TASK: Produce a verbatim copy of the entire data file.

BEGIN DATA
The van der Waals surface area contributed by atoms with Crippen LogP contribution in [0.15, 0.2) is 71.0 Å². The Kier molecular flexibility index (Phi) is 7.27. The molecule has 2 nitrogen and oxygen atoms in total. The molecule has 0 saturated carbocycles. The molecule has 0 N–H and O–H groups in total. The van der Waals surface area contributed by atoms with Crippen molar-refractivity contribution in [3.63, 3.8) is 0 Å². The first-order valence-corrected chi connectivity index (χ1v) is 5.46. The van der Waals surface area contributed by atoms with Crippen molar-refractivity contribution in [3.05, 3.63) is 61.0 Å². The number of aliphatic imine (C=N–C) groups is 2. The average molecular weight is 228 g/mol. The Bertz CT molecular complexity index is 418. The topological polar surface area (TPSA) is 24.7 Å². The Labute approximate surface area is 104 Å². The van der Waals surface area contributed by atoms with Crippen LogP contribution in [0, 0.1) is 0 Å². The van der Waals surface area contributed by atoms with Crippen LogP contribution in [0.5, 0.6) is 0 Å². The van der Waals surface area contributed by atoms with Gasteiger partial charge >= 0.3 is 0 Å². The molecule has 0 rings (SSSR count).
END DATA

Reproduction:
The van der Waals surface area contributed by atoms with Crippen LogP contribution in [0.15, 0.2) is 71.0 Å². The Kier molecular flexibility index (Phi) is 7.27. The molecule has 2 nitrogen and oxygen atoms in total. The molecule has 0 saturated carbocycles. The molecule has 0 N–H and O–H groups in total. The van der Waals surface area contributed by atoms with Crippen molar-refractivity contribution in [3.63, 3.8) is 0 Å². The first-order valence-corrected chi connectivity index (χ1v) is 5.46. The van der Waals surface area contributed by atoms with Crippen molar-refractivity contribution in [3.05, 3.63) is 61.0 Å². The number of aliphatic imine (C=N–C) groups is 2. The average molecular weight is 228 g/mol. The Bertz CT molecular complexity index is 418. The topological polar surface area (TPSA) is 24.7 Å². The Labute approximate surface area is 104 Å². The van der Waals surface area contributed by atoms with Crippen LogP contribution in [0, 0.1) is 0 Å². The van der Waals surface area contributed by atoms with Crippen LogP contribution in [0.5, 0.6) is 0 Å². The van der Waals surface area contributed by atoms with Gasteiger partial charge >= 0.3 is 0 Å². The molecule has 0 rings (SSSR count).